|Panthera leo melanochaitus|
A Cape Lion pair in the Rosensteinmuseum in Stuttgart, Germany.
Copyright and courtesy by Sordes. All rights reserved.
|Subspecies||Panthera leo melanochaitus|
|TEW Status||Extinct (EX), Year assessed: 2010|
|IUCN Status||Not Evaluated|
|English Name||Cape Lion|
|Dutch Name||Kaapse Leeuw|
|French Name||Lion du Cap|
|Portuguese Name||Leão do Cabo|
|Spanish Name||León del Cabo|
|Synonyms||Felis leo capensis J. B. Fischer, 1830 [preoccupied]; Felis (Leo) melanochaitus H. Smith, 1842; Felis (Leo) melanochoetus H. Smith, 1842 [misspelling]|
recent lions subspecies are commonly recognised, with one in Asia and
seven in Africa. However, the validity of the African subspecies is
debated and they could probably be grouped into one single African
& Jackson, 1996); in fact, the African lion is often considered as
monotypic (e.g. Kingdon, 1997; Skinner & Smithers, 1990). The 2008 IUCN Red List of Threatened
based on genetic analysis (O'Brien et al. 1987, Dubach et
al. 2005), recognised
only two subspecies: the African lion (Panthera leo leo) and the
Asiatic lion Panthera leo persica (Bauer,
Nowell, & Packer 2008).
The Asiatic lions (Panthera leo persica) are genetically distinct from the lions of sub-Saharan Africa, although the difference is not large, being smaller than the genetic distance between human racial groups. Based on genetic distance, the Asiatic lion is estimated to have separated from the African population as recently as 100,000 years ago, not long enough for reproductive incompatibilities to have evolved (O’Brien et al. 1987).
Recent genetic and morphological research showed that the Barbary lion (North African lion population) is slightly different from the Asiatic lion (Asian lion population), but clearly distinct from sub-Saharan lions (Hemmer and Burger 2005; Barnett et al. 2006; Burger and Hemmer 2006). Grouping all African lions into one single subspecies, including the North African Barbary lion, would therefore be incorrect. The Barbary lion (Panthera leo leo) can be considered a distinct valid lion subspecies.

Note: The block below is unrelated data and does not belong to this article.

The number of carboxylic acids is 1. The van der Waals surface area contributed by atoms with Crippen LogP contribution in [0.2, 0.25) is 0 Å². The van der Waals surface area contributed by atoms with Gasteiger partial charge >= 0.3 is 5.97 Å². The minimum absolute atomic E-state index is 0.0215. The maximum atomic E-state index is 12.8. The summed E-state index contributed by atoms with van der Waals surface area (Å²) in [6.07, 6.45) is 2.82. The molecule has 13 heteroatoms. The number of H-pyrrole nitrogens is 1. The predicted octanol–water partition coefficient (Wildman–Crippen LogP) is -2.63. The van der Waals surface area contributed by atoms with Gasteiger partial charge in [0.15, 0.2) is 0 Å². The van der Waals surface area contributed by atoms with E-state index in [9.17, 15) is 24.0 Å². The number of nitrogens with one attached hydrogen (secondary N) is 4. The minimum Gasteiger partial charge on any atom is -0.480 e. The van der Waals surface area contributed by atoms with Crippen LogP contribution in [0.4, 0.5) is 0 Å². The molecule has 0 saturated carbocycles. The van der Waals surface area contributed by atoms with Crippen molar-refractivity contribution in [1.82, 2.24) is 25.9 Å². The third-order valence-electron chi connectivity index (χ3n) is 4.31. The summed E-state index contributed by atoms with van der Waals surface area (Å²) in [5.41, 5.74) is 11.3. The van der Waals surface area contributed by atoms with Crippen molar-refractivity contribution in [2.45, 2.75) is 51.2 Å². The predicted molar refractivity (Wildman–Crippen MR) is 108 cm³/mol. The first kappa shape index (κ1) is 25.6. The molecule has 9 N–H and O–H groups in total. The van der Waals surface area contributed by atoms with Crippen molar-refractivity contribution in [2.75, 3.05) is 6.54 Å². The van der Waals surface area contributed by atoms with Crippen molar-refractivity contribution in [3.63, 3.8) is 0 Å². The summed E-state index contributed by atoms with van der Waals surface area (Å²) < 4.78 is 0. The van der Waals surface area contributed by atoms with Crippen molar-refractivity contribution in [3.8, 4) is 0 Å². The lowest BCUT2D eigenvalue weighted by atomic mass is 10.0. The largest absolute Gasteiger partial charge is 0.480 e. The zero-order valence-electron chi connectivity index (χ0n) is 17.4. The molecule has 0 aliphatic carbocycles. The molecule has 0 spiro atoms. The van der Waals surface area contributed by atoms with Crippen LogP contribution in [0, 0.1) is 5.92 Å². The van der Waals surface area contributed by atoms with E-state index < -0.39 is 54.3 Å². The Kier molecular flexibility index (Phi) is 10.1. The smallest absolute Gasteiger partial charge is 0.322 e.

Lions show a considerable variation in the development and colouration of their mane. Based mainly on this, many subspecies have been described. But most lion populations are so variable that most researchers no longer recognize these geographical forms. Some of the putative subspecies, however, have a long-standing tradition in the taxonomic literature and two of these have become extinct.
It is believed that most of the lions found in Southern Africa were a subspecies known as the Cape Lion (or black-maned lion of the Cape). The physical appearance of this lion differed from that of the lions which inhabit southern and east Africa today. Until recently researchers were not been able to ascertain whether the extinct Cape Lion is indeed a different subspecies. Genetic research, published in 2006, did not support the ‘‘distinctness’’ of the Cape lion. It now seems probable that the Cape lion was only the the southernmost population of the extant southern African lion. (Yamaguchi 2000; Barnett et al. 2006)
with the Barbary lion, several
people and institutions claim to have Cape lions, and this lion
subspecies is often seen as 'extinct in the wild'. There is much confusion
between Cape Lions and other dark-coloured long-maned captive lions.
Early authors believed that the seemingly fixed external morphology of Cape lions (male’s huge dark-coloured mane extending behind shoulders and covering belly) would justify their ‘‘distinct’’ subspecific status and be used to identify them. However, it is now known that the colour and size of a lion’s mane are influenced by various extrinsic factors, including the ambient temperature (West and Packer 2002). Therefore, a heavy mane developed in a cooler place (e.g. European or North American zoos) is an inappropriate marker for identifying Cape lines, which need to be identified by molecular markers (Yamaguchi and Haddane 2002). (Barnett et al. 2006)
Lions in captivity today have been bred and cross-bred from lions captured in Africa long ago, with examples from all of these described 'subspecies'. Mixed together, hybridised, most of today's captive lions have a 'soup' of genes from many different lions.
Compound that with the many other variables that decide the extent and colour of a lion's mane and you begin to see just how inappropriate the following statement is: "This lion has a long dark-coloured mane and so must be a Cape". Until the DNA fingerprinting was produced, there was no definitive way to identify a lion as Cape. Results of mitochondrial DNA research published in 2006 did not support the ‘‘distinctness’’ of the Cape lion. It now seems probable that the Cape lion was only the the southernmost population of the extant southern African lion.
The Extinction Website does not recognize the existence of a living specimen of the Cape lion, and acknowledges that the subspecies is extinct. For more information on possible surviving Cape lions, see Selective Breeding.